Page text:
Do Fertility Drugs Increase the Risk of Women Getting Breast Cancer? It Depends!
There has been a growing concern that taking certain drugs over a period of time may increase a woman's risk for contracting breast cancer. Hormone replacement therapy, the Paxil Drug category and birth control pills are among some of the drugs that have been researched and the possibility of an increased correlation between these drugs and breast cancer has been noted.
Another group of drugs about which there has been concern would be those classified as fertility drugs. A new study examines the risk created when the hormones altered by the drugs impact a woman's chemistry, especially after the drugs help her become pregnant. Prior studies which attempted to identify a link between fertility drugs and cancer have skewed all over the map with inconclusive results, showing increased or reduced risks for cancer and other studies showing no relationship between fertility drugs and cancer.
The National Institute of Environmental Health Sciences study (published on July 6th in the Journal of the National Cancer Institute) revealed the link between cancer risk and taking fertility drugs. The good news is that the drugs appear to reduce breast cancer risk in young women. The bad news is that the cancer risk increases when women taking the drugs become pregnant. But it is around the same risk level for those who became pregnant and didn't use the fertility drugs, which is to say that the likelihood of contracting breast cancer for users who became pregnant and non users who became pregnant is similar.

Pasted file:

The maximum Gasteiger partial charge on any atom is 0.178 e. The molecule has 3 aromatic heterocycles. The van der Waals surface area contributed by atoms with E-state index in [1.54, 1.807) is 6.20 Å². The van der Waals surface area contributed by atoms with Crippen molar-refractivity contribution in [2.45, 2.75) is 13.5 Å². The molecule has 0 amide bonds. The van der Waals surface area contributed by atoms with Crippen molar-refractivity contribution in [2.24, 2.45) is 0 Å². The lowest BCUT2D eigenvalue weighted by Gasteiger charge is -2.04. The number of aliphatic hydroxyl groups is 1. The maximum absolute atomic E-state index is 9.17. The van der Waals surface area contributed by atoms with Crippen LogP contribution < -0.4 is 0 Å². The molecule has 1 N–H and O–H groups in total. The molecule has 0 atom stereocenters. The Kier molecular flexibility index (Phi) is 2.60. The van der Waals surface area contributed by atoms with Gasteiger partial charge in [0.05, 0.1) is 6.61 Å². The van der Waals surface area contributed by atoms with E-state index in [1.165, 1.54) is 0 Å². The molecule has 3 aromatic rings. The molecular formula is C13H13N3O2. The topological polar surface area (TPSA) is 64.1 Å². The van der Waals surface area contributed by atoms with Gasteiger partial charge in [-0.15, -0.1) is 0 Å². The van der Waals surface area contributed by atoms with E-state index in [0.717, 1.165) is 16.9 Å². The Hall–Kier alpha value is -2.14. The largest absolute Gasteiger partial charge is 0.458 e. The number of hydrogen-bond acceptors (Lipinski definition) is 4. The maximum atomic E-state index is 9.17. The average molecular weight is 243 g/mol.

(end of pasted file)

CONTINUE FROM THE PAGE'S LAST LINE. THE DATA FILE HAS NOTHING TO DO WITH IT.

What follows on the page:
Researchers examined ovulation-stimulating drugs, which stimulate a woman's ovaries into hyper-ovulation, initiating her body to produce more eggs than can potentially be fertilized. The concern has been that additional eggs increase the levels of estrogen in a woman's body. Estrogen is a hormone that has been linked to an increased risk of breast cancer rates.
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Examiners studied pairs of sisters, conducting a sister-matched case-control study. The investigation partly funded by Susan Komen for the Cure and referred to as the Two Sister Study (which was developed from the Sister Study), looked at women diagnosed with breast cancer under the age of 50 years and their breast cancer-free control sisters, who were studied between September 2008-December 2010.